Aura calculata is a water organ sculpture based on 18 acrylic glas pipes aranged in a circle. A water reservoir is placed in a central column. Two walves on the bottom of the pipes control the water to flow in and out. At the beginning the inflow valves of all pipes are opened. Water flows in and the level ballances with the level in the reservoir and the other pipes. When the first air starts to stream through the pipes all the pipes do have the same level, consequently they play the same tone.
Just the pulse is controlled externally. But the individual activity relies on the local interaction between the neighbouring pipes, which are connected by cables to exchange their states. Similar to a "wave" in a football stadium a relatively simple neighbour rule drives the pipe's activity deciding to light up and to play a tone. The activity trend is expressed in a special way: The water column rises or falls depending how active a pipe was during the last steps. This changes the pitch of the played tone, but also its timbre.
Aura calculata is a permanent sound installation for the lobby of the Lehmann-Zentrum of TU Dresden designed by Tim Otto Roth in 2015. The smallest discrete unite of this environment are the 39 "sound pixels": These electronically autonomous loudspeaker sculptures made of translucent acrylic glass exchange their status locally with their neighbour pixels by cables.
The speakers at the leftmost and rightmost position are connected behing the wall with a long cable, so the sound pixels are arranged in a cyclic order. The line of loudspeakers represents an elementary calculation process. The illumination of a sound pixel or playing a sound is based on the principle of a simple addition, similar to a human wave in a stadium. The activity of each sound pixel is a reaction to the activity of its immediate neighbours. Four different neighbourhood rules can be selected for the pulsing control sending an accelerating or decelerating meter. Given a chosen rule, exactly one neighbour being active means that the sum of all active neighbours equals one. Thus, the sound pixel plays a sound and lights up on its own in the next step. A sound pixel that has predominantly been active or off during the recent steps changes its colour and slightly its pitch upwards or downwards according to a metric scale. A continuously changing self-organizing sound tapestry is woven in the absence of a central directing instance. The sine tones recompose locally to different sounds of an organ like timbre. More:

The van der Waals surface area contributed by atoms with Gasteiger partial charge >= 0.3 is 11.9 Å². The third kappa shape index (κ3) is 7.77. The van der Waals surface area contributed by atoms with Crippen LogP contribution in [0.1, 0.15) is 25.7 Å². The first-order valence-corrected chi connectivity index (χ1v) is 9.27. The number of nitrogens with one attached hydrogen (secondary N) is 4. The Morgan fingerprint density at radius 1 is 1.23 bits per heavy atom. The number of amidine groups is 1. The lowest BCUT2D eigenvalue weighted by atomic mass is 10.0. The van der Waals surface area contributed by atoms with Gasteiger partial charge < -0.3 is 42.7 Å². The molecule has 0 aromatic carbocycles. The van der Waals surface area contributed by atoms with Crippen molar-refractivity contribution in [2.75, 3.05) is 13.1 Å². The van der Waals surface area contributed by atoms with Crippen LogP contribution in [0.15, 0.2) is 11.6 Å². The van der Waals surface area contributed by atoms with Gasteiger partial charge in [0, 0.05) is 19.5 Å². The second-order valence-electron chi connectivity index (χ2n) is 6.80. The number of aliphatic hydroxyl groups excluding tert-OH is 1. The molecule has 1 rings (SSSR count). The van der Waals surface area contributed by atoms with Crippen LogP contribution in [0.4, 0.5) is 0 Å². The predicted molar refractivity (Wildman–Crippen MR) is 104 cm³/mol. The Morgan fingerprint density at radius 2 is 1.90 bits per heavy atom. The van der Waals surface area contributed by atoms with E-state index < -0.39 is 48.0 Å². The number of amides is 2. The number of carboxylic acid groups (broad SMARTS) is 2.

Aura calculata is a musical adaptation of so called cellular automata.
This self-organization principle is a kind of simple network revealing a complex behaviour
caused by simple local interactions in the absence of a central directing instance. These
neighbour rules function similar to a human wave in a stadium, where the actors stand up
in case one of their neighbours stood up in the previous step.
This simple form of communication in a local field of neighbours, Tim Otto Roth is exploring in
close collaboration with Prof.
Andreas Deutsch at TU Dresden, inspired Tim Otto Roth to formulate the "Pixelsex" principle:
Understanding sex as a kind of local communication and interaction the artist examines how in
a field of discrete units (Pixels) complex process can be modeled just with simple local rules.
This model is established in the science for quite some time. At the end of 1940s the
mathematician John von Neumann and the physician Stanislav Ulam developed the first concepts.
The idea inspired also Konrad Zuse – the inventor of the first functioning computer – to think
about physics taking place in a "calculating space".
If you change the "wave" rule (left) simply, telling a soundpixel to be active if eigther the left or the right
neighbour is active you get a pattern (right).
Tim Otto Roth animates such a "calculating space" by a special analysis to reveal its dynamics by the
medium of sound. Depending on the number of sound pixels a rule set is defined how to react on the
local activity. The 39 loudspeaker sculptures in Dresden interact according to simple addition rules.
Given a chosen rule, exactly one neighbour being active means that the sum of all active neighbours
equals one. Thus, the sound pixel plays a sound and lights up on its own in the next step.
Via the control unit the visitor can switch between four different addition rules. The organ sculpture
uses a different rule set as with the reduced number of just 18 organ pipes additive rules don't show
a dynamic behaviour anymore.
The director of the Center for Art & Media (ZKM) in Karlsruhe, Prof. Peter Weibel emphasized in a
public conversation with the artist, that the spatial arrangement of the pipes and the network model are
characteristic for a music of the 21st century.
music & science
Both versions of aura calculata do have in common, that in the beginning the sound pixels
play the same tone. The individual pitches change over time due to the Pixelsex principle. At the
speaker version all the active sound pixels play a tone at the standard pitch A4 at 440 Hz and light up green.
Step by step the pitches drift up and down, weaving a sound carpet of beats changing its character
by the listener's position. The colour spectrum of the light is connected to the played pitch:
Tending to higher tones the soundpixel changes its colour towards blue. If the tones are getting deeper the colour of the loudspeaker changes to yellow and red. If a sound pixel reaches a pitch threshold the whole system is reset.
At the water organ the water level and consequently the starting frequency of all pipes is defined
by time interval opening the inflow valves, so the water levels of the pipes can balance with the central reservoir column. During operation water flows in and out due to sound pixels local activity. Changing the water level not only changes the pitch of the sound, but also its timbre. By that way sounds recompose in space creating beats and weaving an oscillating sound carpet – the organ's expansion as an instrument by a microtonal dimension.